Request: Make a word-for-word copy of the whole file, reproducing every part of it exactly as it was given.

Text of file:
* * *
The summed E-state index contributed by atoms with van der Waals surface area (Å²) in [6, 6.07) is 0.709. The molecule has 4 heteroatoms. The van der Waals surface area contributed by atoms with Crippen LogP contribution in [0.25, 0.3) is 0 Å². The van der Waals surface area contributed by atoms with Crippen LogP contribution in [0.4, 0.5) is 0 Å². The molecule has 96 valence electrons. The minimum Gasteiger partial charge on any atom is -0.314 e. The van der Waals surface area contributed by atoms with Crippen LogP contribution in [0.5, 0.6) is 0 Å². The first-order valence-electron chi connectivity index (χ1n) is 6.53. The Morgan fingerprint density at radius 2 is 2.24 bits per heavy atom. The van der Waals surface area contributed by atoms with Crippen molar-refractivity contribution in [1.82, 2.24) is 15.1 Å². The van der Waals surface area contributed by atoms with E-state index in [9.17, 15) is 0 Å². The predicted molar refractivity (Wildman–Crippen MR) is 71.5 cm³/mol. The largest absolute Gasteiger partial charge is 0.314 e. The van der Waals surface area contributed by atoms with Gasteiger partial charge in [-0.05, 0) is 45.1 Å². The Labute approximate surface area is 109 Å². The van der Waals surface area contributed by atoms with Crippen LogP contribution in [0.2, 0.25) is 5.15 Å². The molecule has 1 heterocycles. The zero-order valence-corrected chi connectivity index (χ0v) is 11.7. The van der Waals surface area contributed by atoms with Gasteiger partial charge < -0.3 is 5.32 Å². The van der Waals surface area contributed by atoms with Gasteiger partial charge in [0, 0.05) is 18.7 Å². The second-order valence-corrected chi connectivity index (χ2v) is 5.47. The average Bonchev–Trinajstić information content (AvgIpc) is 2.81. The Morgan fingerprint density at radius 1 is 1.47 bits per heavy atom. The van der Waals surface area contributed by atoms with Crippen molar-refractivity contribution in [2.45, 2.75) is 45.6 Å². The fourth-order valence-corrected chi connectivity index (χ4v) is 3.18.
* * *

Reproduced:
The summed E-state index contributed by atoms with van der Waals surface area (Å²) in [6, 6.07) is 0.709. The molecule has 4 heteroatoms. The van der Waals surface area contributed by atoms with Crippen LogP contribution in [0.25, 0.3) is 0 Å². The van der Waals surface area contributed by atoms with Crippen LogP contribution in [0.4, 0.5) is 0 Å². The molecule has 96 valence electrons. The minimum Gasteiger partial charge on any atom is -0.314 e. The van der Waals surface area contributed by atoms with Crippen LogP contribution in [0.5, 0.6) is 0 Å². The first-order valence-electron chi connectivity index (χ1n) is 6.53. The Morgan fingerprint density at radius 2 is 2.24 bits per heavy atom. The van der Waals surface area contributed by atoms with Crippen molar-refractivity contribution in [1.82, 2.24) is 15.1 Å². The van der Waals surface area contributed by atoms with E-state index in [9.17, 15) is 0 Å². The predicted molar refractivity (Wildman–Crippen MR) is 71.5 cm³/mol. The largest absolute Gasteiger partial charge is 0.314 e. The van der Waals surface area contributed by atoms with Gasteiger partial charge in [-0.05, 0) is 45.1 Å². The Labute approximate surface area is 109 Å². The van der Waals surface area contributed by atoms with Crippen LogP contribution in [0.2, 0.25) is 5.15 Å². The molecule has 1 heterocycles. The zero-order valence-corrected chi connectivity index (χ0v) is 11.7. The van der Waals surface area contributed by atoms with Gasteiger partial charge < -0.3 is 5.32 Å². The van der Waals surface area contributed by atoms with Gasteiger partial charge in [0, 0.05) is 18.7 Å². The second-order valence-corrected chi connectivity index (χ2v) is 5.47. The average Bonchev–Trinajstić information content (AvgIpc) is 2.81. The Morgan fingerprint density at radius 1 is 1.47 bits per heavy atom. The van der Waals surface area contributed by atoms with Crippen molar-refractivity contribution in [2.45, 2.75) is 45.6 Å². The fourth-order valence-corrected chi connectivity index (χ4v) is 3.18.